Applying argumentation schemes to computational argument mining of natural language discourse has turned out to exhibit a variety of problems, especially in borderline cases where there is disagreement about how to identify a particular argument as fitting one scheme or another. These problems, however, appear to be solvable. To move the research efforts on argument extraction using argumentation schemes ahead, some useful resources are presented in this paper, as well as some first steps on how to solve these problems. The paper begins with survey of the literature, and an identification of the most significant problems confronted by the existing research, by introducing the key schemes in an expository way, and by using examples of standard difficulties in determining whether an argument found in text can properly be said to fit one or more of the schemes. One example is the difficulty of deciding whether a given argument in a natural language text is a personal attack argument (ad hominem argument) or merely an instance of argument from inconsistent commitments (Walton, 1998). Another example is that of the fear appeal argument scheme, which is a species of argument from negative consequences and closely related to the scheme for argument from threat.
It is shown in the paper how argument extraction is closely related to the project of argument scheme classification, and how it would be very useful for setting up projects of argument mining to have a classification system showing how one scheme can precisely be classified as a subspecies of another scheme that it is closely related to. The traditional way of classifying argumentation schemes has been to take a top-down approach that lays down some broad, general categories of types of arguments (deductive, inductive, source-based, and so forth) and work downward from there (Walton, Reed, & Macagno, 2008, ch.10). This paper takes a bottom-up approach that begins with some examples at the ground level of cases where two schemes seem to apply to the same real example of an argument found in a text, leading to a difficulty of determining which scheme fits the argument. The idea is that working from the bottom up, we can identify clusters of schemes that fit together with each other, and then at the next step upward, we can see how these clusters can be fitted together. Eventually, once enough of these clusters are fitted together into larger groups, we can see how what we have matches the various top-down scheme classification systems that have been proposed, or not.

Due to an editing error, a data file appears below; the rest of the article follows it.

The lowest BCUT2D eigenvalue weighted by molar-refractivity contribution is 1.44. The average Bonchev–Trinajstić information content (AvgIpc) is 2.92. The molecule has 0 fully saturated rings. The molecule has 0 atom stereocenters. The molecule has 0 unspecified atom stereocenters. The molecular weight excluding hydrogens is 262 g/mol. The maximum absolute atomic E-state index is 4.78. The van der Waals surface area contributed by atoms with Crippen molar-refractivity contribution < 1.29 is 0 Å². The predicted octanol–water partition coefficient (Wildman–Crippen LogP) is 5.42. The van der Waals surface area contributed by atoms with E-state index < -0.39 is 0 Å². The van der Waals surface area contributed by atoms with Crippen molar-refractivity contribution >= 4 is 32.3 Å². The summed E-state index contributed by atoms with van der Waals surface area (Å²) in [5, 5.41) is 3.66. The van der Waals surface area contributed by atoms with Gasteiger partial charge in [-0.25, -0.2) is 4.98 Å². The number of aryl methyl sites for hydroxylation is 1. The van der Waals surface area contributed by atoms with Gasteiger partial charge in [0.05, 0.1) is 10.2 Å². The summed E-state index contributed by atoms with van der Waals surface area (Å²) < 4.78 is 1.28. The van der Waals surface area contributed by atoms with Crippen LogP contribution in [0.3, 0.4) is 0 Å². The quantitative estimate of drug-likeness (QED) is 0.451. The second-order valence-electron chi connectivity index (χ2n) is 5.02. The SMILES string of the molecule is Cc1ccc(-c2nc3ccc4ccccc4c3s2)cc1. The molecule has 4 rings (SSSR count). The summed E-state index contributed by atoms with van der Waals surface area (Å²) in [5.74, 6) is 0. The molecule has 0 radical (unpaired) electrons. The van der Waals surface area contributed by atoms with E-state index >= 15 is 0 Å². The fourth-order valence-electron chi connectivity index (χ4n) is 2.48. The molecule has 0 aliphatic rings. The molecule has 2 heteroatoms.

Section 1 introduces the reader to the subject of how argumentation schemes are modeled in computational argumentation systems in a format that includes a set of critical questions matching each scheme, using the examples of the scheme for argument from expert opinion. Section 2 shows how the Carneades Argumentation System deals with the critical questions matching this scheme. Section 3 offers a brief survey on recent work on using argumentation schemes for argument mining. Sections 4 through section 7 uses examples of how one scheme can be classified as a sub-scheme of another to illustrate why the work of classifying schemes has encountered some significant problems. The example presented in section 5 fits a scheme for argument from inconsistent commitments, and in section 4 it is shown how this scheme is a sub-scheme of another one called the scheme for argument from commitment. In section 6 both schemes are classified as parts of a more complex scheme called the scheme for the circumstantial ad hominem argument. In section 6 an example of argument from negative consequences is presented, and in section 7 it is shown how this scheme is closely related to the schemes for practical reasoning and argument from values. Section 8 presents guides to help coders extract arguments using 25 of the most important schemes for natural language argument extraction. Section 9 provides some general conclusions of the paper.